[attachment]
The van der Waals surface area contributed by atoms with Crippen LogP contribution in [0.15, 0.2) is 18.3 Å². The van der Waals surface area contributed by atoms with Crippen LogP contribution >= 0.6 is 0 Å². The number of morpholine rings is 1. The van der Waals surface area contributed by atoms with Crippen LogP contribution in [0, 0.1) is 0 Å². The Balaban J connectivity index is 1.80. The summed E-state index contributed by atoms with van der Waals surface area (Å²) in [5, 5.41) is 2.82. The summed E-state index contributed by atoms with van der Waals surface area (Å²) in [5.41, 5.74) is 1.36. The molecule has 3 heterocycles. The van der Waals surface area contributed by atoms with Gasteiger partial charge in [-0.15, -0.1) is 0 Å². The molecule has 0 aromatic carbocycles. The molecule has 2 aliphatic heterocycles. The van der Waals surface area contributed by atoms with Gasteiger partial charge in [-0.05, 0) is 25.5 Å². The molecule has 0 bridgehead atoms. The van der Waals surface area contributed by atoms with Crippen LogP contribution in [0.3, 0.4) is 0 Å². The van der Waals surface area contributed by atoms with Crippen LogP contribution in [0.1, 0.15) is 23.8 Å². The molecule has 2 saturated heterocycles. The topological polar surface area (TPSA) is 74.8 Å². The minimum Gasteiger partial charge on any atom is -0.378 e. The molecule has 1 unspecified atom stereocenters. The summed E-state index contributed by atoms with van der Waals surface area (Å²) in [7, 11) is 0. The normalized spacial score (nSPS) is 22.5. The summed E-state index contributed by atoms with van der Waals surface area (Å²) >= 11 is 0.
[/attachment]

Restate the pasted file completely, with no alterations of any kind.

The van der Waals surface area contributed by atoms with Crippen LogP contribution in [0.15, 0.2) is 18.3 Å². The van der Waals surface area contributed by atoms with Crippen LogP contribution >= 0.6 is 0 Å². The number of morpholine rings is 1. The van der Waals surface area contributed by atoms with Crippen LogP contribution in [0, 0.1) is 0 Å². The Balaban J connectivity index is 1.80. The summed E-state index contributed by atoms with van der Waals surface area (Å²) in [5, 5.41) is 2.82. The summed E-state index contributed by atoms with van der Waals surface area (Å²) in [5.41, 5.74) is 1.36. The molecule has 3 heterocycles. The van der Waals surface area contributed by atoms with Gasteiger partial charge in [-0.15, -0.1) is 0 Å². The molecule has 0 aromatic carbocycles. The molecule has 2 aliphatic heterocycles. The van der Waals surface area contributed by atoms with Gasteiger partial charge in [-0.05, 0) is 25.5 Å². The molecule has 0 bridgehead atoms. The van der Waals surface area contributed by atoms with Crippen LogP contribution in [0.3, 0.4) is 0 Å². The van der Waals surface area contributed by atoms with Crippen LogP contribution in [0.1, 0.15) is 23.8 Å². The molecule has 2 saturated heterocycles. The topological polar surface area (TPSA) is 74.8 Å². The minimum Gasteiger partial charge on any atom is -0.378 e. The molecule has 1 unspecified atom stereocenters. The summed E-state index contributed by atoms with van der Waals surface area (Å²) in [7, 11) is 0. The normalized spacial score (nSPS) is 22.5. The summed E-state index contributed by atoms with van der Waals surface area (Å²) >= 11 is 0.